Factors influencing gaseous emissions in constructed wetlands: a meta-analysis and systematic review

Hu, Sile, Zhu, Hui, Bañuelos, Gary, Shutes, Brian, Wang, Xinyi, Hou, Shengnan and Yan, Baixing (2023) Factors influencing gaseous emissions in constructed wetlands: a meta-analysis and systematic review. International Journal of Environmental Research and Public Health (IJERPH), 20 (5) , 3876. ISSN 1661-7827 [Article] (doi:10.3390/ijerph20053876)


Constructed wetlands (CWs) are an eco-technology for wastewater treatment and are applied worldwide. Due to the regular influx of pollutants, CWs can release considerable quantities of greenhouse gases (GHGs), ammonia (NH3), and other atmospheric pollutants, such as volatile organic compounds (VOCs) and hydrogen sulfide (H2S), etc., which will aggravate global warming, degrade air quality and even threaten human health. However, there is a lack of systematic understanding of factors affecting the emission of these gases in CWs. In this study, we applied meta-analysis to quantitatively review the main influencing factors of GHG emission from CWs; meanwhile, the emissions of NH3, VOCs, and H2S were qualitatively assessed. Meta-analysis indicates that horizontal subsurface flow (HSSF) CWs emit less CH4 and N2O than free water surface flow (FWS) CWs. The addition of biochar can mitigate N2O emission compared to gravel-based CWs but has the risk of increasing CH4 emission. Polyculture CWs stimulate CH4 emission but pose no influence on N2O emission compared to monoculture CWs. The influent wastewater characteristics (e.g., C/N ratio, salinity) and environmental conditions (e.g., temperature) can also impact GHG emission. The NH3 volatilization from CWs is positively related to the influent nitrogen concentration and pH value. High plant species richness tends to reduce NH3 volatilization and plant composition showed greater effects than species richness. Though VOCs and H2S emissions from CWs do not always occur, it should be a concern when using CWs to treat wastewater containing hydrocarbon and acid. This study provides solid references for simultaneously achieving pollutant removal and reducing gaseous emission from CWs, which avoids the transformation of water pollution into air contamination.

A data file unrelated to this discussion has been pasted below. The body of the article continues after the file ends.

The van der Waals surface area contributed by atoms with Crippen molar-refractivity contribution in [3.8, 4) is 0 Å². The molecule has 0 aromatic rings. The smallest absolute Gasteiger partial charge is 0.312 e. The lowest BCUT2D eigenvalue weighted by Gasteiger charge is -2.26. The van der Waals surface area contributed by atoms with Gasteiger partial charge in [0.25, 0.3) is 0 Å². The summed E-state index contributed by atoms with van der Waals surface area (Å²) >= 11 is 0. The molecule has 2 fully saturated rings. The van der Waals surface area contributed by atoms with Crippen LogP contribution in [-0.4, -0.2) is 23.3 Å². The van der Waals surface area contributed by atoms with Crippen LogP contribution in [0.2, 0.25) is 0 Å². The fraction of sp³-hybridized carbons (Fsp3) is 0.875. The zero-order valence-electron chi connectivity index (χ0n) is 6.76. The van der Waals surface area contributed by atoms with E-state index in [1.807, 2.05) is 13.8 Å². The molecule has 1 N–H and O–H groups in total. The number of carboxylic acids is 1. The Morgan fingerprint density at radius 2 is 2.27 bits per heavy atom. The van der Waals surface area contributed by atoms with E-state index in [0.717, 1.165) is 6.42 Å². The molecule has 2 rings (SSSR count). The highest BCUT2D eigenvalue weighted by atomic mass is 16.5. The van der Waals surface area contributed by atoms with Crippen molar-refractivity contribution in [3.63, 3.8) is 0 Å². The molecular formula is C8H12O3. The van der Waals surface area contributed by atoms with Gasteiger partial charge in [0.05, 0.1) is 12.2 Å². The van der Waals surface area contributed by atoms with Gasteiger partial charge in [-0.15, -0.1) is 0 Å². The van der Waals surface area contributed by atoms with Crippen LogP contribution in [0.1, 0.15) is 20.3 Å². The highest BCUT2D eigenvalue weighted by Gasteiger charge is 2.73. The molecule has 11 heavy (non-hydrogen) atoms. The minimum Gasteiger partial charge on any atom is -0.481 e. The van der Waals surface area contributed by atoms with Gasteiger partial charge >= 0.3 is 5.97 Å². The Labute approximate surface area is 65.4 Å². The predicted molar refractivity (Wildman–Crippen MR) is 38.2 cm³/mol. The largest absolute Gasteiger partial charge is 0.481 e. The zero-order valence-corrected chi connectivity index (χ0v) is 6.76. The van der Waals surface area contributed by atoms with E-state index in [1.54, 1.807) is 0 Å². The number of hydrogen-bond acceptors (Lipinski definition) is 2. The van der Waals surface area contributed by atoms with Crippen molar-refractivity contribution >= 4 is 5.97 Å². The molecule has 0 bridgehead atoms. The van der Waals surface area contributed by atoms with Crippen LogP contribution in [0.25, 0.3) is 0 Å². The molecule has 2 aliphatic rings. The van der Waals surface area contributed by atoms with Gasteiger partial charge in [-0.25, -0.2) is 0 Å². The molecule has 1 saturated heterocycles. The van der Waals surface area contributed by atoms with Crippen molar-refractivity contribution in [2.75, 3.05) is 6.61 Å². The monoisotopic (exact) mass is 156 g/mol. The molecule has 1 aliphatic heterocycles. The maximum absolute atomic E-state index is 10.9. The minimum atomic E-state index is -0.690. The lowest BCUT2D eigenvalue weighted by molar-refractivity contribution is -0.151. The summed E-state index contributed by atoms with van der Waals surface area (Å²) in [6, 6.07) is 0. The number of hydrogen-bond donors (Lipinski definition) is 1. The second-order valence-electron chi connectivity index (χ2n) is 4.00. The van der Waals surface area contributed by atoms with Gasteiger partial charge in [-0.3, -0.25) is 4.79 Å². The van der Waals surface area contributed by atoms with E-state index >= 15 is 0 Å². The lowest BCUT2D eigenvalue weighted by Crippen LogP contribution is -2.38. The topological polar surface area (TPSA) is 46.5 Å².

Item Type: Article
Sustainable Development Goals:
Keywords (uncontrolled): Health, Toxicology and Mutagenesis, Public Health, Environmental and Occupational Health
Research Areas: A. > School of Science and Technology > Natural Sciences
Item ID: 37591
Depositing User: Jisc Publications Router
Date Deposited: 03 Mar 2023 12:44
Last Modified: 03 Mar 2023 12:45
URI: https://eprints.mdx.ac.uk/id/eprint/37591

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